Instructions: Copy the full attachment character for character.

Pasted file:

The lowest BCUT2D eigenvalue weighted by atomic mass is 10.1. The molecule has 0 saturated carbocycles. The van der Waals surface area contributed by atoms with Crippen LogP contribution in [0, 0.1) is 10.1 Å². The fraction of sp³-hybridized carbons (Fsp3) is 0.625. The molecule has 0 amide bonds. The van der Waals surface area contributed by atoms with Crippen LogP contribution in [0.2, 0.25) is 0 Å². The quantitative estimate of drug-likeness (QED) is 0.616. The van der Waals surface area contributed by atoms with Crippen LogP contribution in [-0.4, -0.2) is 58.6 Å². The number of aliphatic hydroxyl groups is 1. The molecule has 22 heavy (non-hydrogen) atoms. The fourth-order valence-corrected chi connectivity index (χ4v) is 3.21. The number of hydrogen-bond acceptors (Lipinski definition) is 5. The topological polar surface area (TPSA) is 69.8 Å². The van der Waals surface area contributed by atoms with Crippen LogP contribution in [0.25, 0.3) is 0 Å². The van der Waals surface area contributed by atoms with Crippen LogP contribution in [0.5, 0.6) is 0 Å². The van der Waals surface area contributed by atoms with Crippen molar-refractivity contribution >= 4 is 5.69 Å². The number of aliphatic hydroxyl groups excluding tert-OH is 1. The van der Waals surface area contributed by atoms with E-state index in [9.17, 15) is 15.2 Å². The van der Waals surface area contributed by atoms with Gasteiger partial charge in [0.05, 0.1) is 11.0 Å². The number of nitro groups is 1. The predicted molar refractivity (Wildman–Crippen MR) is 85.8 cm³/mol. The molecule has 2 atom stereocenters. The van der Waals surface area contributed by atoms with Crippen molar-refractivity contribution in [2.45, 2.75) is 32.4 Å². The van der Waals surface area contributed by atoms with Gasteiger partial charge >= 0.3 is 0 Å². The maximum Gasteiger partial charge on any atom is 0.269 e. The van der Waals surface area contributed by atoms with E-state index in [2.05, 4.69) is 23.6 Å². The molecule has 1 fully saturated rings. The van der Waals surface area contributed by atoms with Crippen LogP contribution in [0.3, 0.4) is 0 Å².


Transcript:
The lowest BCUT2D eigenvalue weighted by atomic mass is 10.1. The molecule has 0 saturated carbocycles. The van der Waals surface area contributed by atoms with Crippen LogP contribution in [0, 0.1) is 10.1 Å². The fraction of sp³-hybridized carbons (Fsp3) is 0.625. The molecule has 0 amide bonds. The van der Waals surface area contributed by atoms with Crippen LogP contribution in [0.2, 0.25) is 0 Å². The quantitative estimate of drug-likeness (QED) is 0.616. The van der Waals surface area contributed by atoms with Crippen LogP contribution in [-0.4, -0.2) is 58.6 Å². The number of aliphatic hydroxyl groups is 1. The molecule has 22 heavy (non-hydrogen) atoms. The fourth-order valence-corrected chi connectivity index (χ4v) is 3.21. The number of hydrogen-bond acceptors (Lipinski definition) is 5. The topological polar surface area (TPSA) is 69.8 Å². The van der Waals surface area contributed by atoms with Crippen LogP contribution in [0.25, 0.3) is 0 Å². The van der Waals surface area contributed by atoms with Crippen LogP contribution in [0.5, 0.6) is 0 Å². The van der Waals surface area contributed by atoms with Crippen molar-refractivity contribution >= 4 is 5.69 Å². The number of aliphatic hydroxyl groups excluding tert-OH is 1. The van der Waals surface area contributed by atoms with E-state index in [9.17, 15) is 15.2 Å². The van der Waals surface area contributed by atoms with Gasteiger partial charge in [0.05, 0.1) is 11.0 Å². The number of nitro groups is 1. The predicted molar refractivity (Wildman–Crippen MR) is 85.8 cm³/mol. The molecule has 2 atom stereocenters. The van der Waals surface area contributed by atoms with Crippen molar-refractivity contribution in [2.45, 2.75) is 32.4 Å². The van der Waals surface area contributed by atoms with Gasteiger partial charge >= 0.3 is 0 Å². The maximum Gasteiger partial charge on any atom is 0.269 e. The van der Waals surface area contributed by atoms with E-state index in [2.05, 4.69) is 23.6 Å². The molecule has 1 fully saturated rings. The van der Waals surface area contributed by atoms with Crippen LogP contribution in [0.3, 0.4) is 0 Å².